The New York Farm Bureau is pushing...
The production of "Another Home Invasion" by award-winning playwright Joan MacLeod that has opened the season in the Firehall Theatre at the 1000 Islands Playhouse is of the same high quality I've come to expect from the Firehall. Starring Terry Tweed and directed by Tarragon Theatre's Artistic Director Richard Rose, it's a powerful and often funny look at the difficulty of aging with dignity.
In Jean Miss MacLeod has created a strong, funny and vibrant elderly woman who still lives in her own house with her husband, Alec. In her attempt to find a place where they can move together, she hides Alec's growing dementia from both the social worker and her daughter, Bethy.
This may sound like a downer--but believe me, it's not. It's just very human and deals with a difficult situation eventually faced by every one of us in one way or another.
Terry Tweed is wonderful as Jean, a feisty optimist who refuses to give up or let down. Her sense of humor about Alec, who likes to doze off to sleep to the sound of the dishwasher, is in direct contrast with her pain when relating Alec's clock test with the doctor. She's all business, keeping her notes for the social worker and we see flashes of the young Jean in her memories of haying. Even her body language is on the nose, especially her feet when she's seated. Miss Tweed gives a complex and many-layered performance that brings Jean fully to life.
Scott Reid's simple set works beautifully in the space, with the leafy carpet lending a vibrant touch of color. Jenifer Darbellay's costume is just fine, especially the shoes and wig. The lighting by David Fraser is excellent, in particular the subtle light on the empty walker.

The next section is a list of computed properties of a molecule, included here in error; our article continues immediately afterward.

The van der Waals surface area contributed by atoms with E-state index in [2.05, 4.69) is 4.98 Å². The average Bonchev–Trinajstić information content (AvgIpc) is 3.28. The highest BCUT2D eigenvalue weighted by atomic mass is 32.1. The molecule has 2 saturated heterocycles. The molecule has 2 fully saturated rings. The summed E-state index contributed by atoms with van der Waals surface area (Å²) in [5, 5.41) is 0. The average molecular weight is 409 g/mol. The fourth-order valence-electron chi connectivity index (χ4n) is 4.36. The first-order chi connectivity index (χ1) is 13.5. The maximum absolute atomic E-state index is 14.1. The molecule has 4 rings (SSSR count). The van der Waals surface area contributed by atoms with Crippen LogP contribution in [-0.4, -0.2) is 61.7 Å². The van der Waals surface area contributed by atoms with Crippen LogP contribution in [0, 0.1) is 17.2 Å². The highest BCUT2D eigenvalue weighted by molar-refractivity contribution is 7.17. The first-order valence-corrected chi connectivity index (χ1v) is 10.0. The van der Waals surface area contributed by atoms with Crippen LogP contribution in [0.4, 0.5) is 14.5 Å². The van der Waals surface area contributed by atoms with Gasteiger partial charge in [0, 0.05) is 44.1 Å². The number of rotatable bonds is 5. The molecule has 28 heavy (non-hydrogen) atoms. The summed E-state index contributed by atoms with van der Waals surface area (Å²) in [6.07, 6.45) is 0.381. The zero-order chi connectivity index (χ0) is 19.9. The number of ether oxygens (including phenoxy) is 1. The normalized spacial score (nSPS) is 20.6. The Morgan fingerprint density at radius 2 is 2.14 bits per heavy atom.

Director Richard Rose, whose work I've always admired, has done a masterful job of directing and staging the piece. I assume he's responsible for the affecting choice of music and the subtle sound. There's just enough movement so that the play never becomes static. The unusually slow fade of light at the end is timed perfectly.
Mr. Rose and Miss Tweed together have plumbed the depths of both this play and this wonderfully brave character. To quote the playwright: "Drama is such a profoundly human art form." "Another Home Invasion" explores one character's most human dilemma and gives us the courage to face our own.
On a scale of one to five, both the material and the Tarragon Theatre production of "Another Home Invasion" playing at the Firehall get five Dalmatians.